Jewel in the Crown

The sun never set on Winston Churchill’s allegiance


"Imperialist” is a dirty word, one of many clubs with which to beat one’s opponents beyond the margins of society. And it is too easy to forget, in our solipsistic age, that the language of empire once aroused pride and dignity rather than guilt and ...

The buzz about bees is not necessarily good.

Honey Trap

The buzz about bees is not necessarily good


Nine bean-rows will I have there, a hive for the honey-bee, / And live alone in the bee-loud glade, wrote W. B. Yeats while living in London. ...


Goodbye, Colossus

The last chapter of Philip Roth’s fiction


"If we had a keen vision of all ordinary human life,” George Eliot wrote in Middlemarch, “it would be like hearing the grass grow or the squirrel’s heart ...

Costanza Bonarelli (ca. 1636)

Florentine Frustration

The loneliness of the long-distance art lover


I live in Connecticut, and I don’t travel much outside of the Northeast corridor. But through a few strokes of luck, and some happy happenstance, I’ve been in Florence five times in the last seven ...


Fighting Irish

David Skinner, aging jock.


Dave clark

Twice now, as I enter my forties, I have picked up a new sport. First I took up tennis, which I have always enjoyed watching and is known to be a game one can play well into the gray-haired years. And a couple months ago I started playing Gaelic football, a bruising, I hope not bone-crushing, but definitely high-speed, um, melee more than an actual sport, which perhaps no one of any age should play and about which I knew almost nothing.

I would plead sentimental reasons for taking up an Irish sport, except that I am not at all sentimental about my ethnicity. And yet as I recently limped home from practice, foreseeing a bruise spreading across my ribs in the shape of my friend Tom’s arm, exactly as it had struck me during a ball-handling exercise, a popular saying about my ancestors came to mind. From a poem by G.K. Chesterton, it says the Irish are the ones “that God made mad, for all their wars are happy and all their songs are ...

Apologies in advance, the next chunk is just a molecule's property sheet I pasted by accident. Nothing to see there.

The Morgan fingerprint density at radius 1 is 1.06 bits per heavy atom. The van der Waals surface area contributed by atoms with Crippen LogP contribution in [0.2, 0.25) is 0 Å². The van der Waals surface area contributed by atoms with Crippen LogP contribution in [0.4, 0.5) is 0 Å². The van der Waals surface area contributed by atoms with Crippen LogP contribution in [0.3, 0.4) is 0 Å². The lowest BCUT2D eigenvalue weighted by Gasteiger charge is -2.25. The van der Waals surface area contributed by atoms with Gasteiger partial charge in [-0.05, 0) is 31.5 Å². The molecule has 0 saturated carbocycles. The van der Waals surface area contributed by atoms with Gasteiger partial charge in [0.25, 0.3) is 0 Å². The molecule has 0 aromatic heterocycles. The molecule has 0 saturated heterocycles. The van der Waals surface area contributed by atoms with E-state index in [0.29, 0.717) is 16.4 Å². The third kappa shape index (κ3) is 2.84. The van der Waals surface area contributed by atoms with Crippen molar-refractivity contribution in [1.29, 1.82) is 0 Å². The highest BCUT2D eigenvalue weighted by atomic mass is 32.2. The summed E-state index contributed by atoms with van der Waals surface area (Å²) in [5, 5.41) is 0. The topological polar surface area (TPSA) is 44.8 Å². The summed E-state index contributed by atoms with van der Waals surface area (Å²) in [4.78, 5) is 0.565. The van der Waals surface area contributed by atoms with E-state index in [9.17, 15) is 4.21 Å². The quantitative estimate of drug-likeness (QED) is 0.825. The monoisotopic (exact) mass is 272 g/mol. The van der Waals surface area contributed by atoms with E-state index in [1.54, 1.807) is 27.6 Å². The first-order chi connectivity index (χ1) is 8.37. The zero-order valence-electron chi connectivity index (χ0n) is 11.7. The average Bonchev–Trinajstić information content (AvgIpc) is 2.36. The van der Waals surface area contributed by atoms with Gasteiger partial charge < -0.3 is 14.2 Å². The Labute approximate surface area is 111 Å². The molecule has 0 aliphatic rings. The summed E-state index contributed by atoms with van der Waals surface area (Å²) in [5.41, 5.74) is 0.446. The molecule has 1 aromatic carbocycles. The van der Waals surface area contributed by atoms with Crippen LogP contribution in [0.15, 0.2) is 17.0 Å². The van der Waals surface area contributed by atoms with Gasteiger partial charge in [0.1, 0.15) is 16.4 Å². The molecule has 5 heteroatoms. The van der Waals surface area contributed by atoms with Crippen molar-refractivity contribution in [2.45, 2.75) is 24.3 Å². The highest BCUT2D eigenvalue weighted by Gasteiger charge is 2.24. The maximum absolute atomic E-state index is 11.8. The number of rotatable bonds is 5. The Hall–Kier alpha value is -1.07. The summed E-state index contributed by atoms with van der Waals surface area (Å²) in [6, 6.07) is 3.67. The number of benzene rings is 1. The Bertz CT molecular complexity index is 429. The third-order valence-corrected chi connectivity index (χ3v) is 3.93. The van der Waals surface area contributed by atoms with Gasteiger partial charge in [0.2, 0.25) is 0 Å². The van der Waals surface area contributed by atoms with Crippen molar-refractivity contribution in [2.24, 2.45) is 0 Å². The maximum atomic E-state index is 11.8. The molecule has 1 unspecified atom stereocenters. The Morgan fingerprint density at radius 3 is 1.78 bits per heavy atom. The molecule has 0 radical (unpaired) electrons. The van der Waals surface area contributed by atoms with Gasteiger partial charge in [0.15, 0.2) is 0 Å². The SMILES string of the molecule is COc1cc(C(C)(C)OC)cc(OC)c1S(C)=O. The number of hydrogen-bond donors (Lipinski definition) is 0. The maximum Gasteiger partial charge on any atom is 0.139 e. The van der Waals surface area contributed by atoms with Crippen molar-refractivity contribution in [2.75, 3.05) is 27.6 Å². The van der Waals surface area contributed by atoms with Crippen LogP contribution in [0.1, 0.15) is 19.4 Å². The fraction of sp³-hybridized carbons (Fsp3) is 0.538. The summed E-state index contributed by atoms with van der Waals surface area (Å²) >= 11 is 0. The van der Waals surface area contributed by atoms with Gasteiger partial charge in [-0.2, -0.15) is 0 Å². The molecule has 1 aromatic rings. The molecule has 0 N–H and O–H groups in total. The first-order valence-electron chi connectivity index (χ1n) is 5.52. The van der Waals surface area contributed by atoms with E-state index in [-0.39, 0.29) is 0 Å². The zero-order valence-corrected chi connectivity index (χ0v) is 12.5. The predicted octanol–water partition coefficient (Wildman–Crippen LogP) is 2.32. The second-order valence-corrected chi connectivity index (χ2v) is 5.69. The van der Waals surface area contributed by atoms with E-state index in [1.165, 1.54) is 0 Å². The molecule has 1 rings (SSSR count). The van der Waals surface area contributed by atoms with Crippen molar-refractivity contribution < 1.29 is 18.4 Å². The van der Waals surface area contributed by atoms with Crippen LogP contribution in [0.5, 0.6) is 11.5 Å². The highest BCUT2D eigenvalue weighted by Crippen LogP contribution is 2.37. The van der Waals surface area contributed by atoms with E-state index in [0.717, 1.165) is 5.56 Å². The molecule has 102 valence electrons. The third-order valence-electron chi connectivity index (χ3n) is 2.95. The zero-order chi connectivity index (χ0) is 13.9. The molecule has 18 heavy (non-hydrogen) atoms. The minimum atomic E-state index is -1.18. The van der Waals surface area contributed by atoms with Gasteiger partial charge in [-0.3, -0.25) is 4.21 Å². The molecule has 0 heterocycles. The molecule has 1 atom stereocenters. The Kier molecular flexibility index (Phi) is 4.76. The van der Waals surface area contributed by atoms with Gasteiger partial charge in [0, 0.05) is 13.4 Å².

Not So Innocents Abroad

Late Pizza Hut aficionado Douglas McAuthur McCain

One of the stranger episodes of recent weeks is the reported death of an American who died fighting in Syria with the Islamic State. Stranger still is the Washington Post profile of this homegrown jihadist, Douglas McAuthur McCain, whose unlikely name was probably the most interesting thing about him. 

McCain, so we learn from the Post, had led a life that was “one slice of Americana after another: He followed the Chicago Bulls, was a fan of Michael Jordan, watched ‘The Simpsons’ and developed an affinity for Pizza Hut. .  .  . ‘He was a goofball in high school,’ one classmate told NBC News.” 

But of course, not every fan of The Simpsons runs off to Turkey to join up with terrorists in Syria and kill infidels. McCain’s slice of Americana seems to have turned sour some years ago, Pizza Hut and the Chicago Bulls being traded for chronic truancy and ...


Kennedy Update

In the event of nuclear war, only three things are expected to survive—cockroaches, Twinkies, and the political ambitions of the Kennedy family. 

With the announcement that William Kennedy Smith is running for local office in Washington, D.C., ...


New Orleans on the Potomac

The Washington Post’s Philip Rucker reported last week that Senator Mary Landrieu, currently fighting for her seat in a tough reelection bid, may not actually reside in Louisiana. In January, she told the Federal Election Commission she lives in Washington, D.C. But she ...


Annals of Spin

President Obama, at roughly 4:30 p.m. on August 28, referring to the terrorists of the Islamic State: “I don’t want to put the cart before the horse. We don’t have a strategy yet.” Obama press secretary Josh Earnest, less than an hour later: “In his remarks today, POTUS was ...

gone golfing